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What are the different DMARC policies and what do they mean?
What are the different DMARC policies and what do they mean?

DMARC can be in one of three different policies, each one telling your recipients how to treat your emails.

Ivan Kovachev avatar
Written by Ivan Kovachev
Updated over a week ago

A DMARC record can be set to be in one of three different policies as indicated by the "p=" below.

  1. v=DMARC1; p=none;

  2. v=DMARC1; p=quarantine;

  3. v=DMARC1; p=reject;

Typically, when you implement DMARC for the first time you will start with a policy of p=none. This policy means that you are in reporting-only mode and you don't want any policy to be applied to your emails if they fail DMARC. During this stage you are simply gaining visibility into how your domain is being used around the world and what services are sending emails on your behalf. At this stage you simply identify your legitimate sending services and configure each one with SPF and DKIM so that they send DMARC compliant emails.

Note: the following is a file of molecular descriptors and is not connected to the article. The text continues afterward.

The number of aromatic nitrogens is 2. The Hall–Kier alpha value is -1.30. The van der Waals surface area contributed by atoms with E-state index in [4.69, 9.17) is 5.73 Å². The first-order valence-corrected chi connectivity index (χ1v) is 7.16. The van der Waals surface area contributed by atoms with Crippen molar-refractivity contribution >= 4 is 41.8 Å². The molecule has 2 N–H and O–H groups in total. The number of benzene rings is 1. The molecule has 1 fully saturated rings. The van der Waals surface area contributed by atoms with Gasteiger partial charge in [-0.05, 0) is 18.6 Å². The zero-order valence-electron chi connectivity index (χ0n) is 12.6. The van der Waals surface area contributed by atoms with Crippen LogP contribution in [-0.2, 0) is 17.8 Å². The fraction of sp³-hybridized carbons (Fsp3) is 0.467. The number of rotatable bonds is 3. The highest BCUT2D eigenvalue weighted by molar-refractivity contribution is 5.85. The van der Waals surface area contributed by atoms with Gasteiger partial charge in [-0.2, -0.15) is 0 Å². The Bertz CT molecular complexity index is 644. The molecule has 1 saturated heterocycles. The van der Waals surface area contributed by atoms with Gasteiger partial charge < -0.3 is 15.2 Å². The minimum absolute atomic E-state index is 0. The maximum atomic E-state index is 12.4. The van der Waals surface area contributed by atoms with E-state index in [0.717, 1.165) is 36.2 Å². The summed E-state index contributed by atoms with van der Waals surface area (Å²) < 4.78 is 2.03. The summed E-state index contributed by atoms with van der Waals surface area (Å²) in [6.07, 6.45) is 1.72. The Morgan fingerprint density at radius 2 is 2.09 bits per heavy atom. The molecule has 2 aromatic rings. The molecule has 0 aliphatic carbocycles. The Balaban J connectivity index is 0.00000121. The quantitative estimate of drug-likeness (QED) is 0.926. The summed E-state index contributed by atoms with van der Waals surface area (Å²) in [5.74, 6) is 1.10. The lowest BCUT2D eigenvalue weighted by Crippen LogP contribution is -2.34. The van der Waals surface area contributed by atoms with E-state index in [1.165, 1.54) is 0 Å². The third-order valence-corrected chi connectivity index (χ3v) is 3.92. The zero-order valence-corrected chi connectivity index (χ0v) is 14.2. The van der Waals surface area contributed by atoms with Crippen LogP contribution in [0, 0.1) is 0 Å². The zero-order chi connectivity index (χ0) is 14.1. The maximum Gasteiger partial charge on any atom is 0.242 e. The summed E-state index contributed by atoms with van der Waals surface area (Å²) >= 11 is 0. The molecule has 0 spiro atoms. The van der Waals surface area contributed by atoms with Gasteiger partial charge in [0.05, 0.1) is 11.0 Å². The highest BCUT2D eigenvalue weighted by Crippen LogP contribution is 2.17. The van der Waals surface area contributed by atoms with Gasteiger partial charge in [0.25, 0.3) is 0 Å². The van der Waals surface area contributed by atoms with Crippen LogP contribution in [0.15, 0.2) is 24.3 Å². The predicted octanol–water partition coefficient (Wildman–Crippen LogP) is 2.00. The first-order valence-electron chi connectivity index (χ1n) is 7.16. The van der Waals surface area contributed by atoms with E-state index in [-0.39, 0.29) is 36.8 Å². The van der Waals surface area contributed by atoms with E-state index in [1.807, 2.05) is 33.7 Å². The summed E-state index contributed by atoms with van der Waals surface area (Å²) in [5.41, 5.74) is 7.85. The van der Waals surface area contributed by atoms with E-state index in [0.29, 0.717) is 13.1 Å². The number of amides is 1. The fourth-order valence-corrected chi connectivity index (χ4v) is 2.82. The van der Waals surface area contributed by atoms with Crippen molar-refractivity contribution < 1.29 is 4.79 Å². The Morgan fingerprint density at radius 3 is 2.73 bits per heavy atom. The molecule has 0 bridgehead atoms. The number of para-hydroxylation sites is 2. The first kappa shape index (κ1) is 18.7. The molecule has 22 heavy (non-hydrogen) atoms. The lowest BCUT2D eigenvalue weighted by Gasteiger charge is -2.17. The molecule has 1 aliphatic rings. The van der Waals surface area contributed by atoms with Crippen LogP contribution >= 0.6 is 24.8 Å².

Once you are confident that your sending services are fully configured you can change your DMARC policy from p=none; to p=quarantine. This means that from this point on any emails that fail DMARC will have this policy applied to them, which means that usually they will be sent to the spam folder of the recipient.

If you do not encounter any issues during the p=quarantine; stage and only spoofing emails are being quarantined you can change the policy once more from p=quarantine; to p=reject;. At this stage you are telling recipients to reject any emails that fail DMARC. This means that end recipients will never receive the emails, they will simply be rejected at the SMTP level and will not be found. This is the strongest level of protection which means that no one will be able to spoof your domain. Any emails that do not originate from your legitimate sending services will be rejected as they will fail DMARC.

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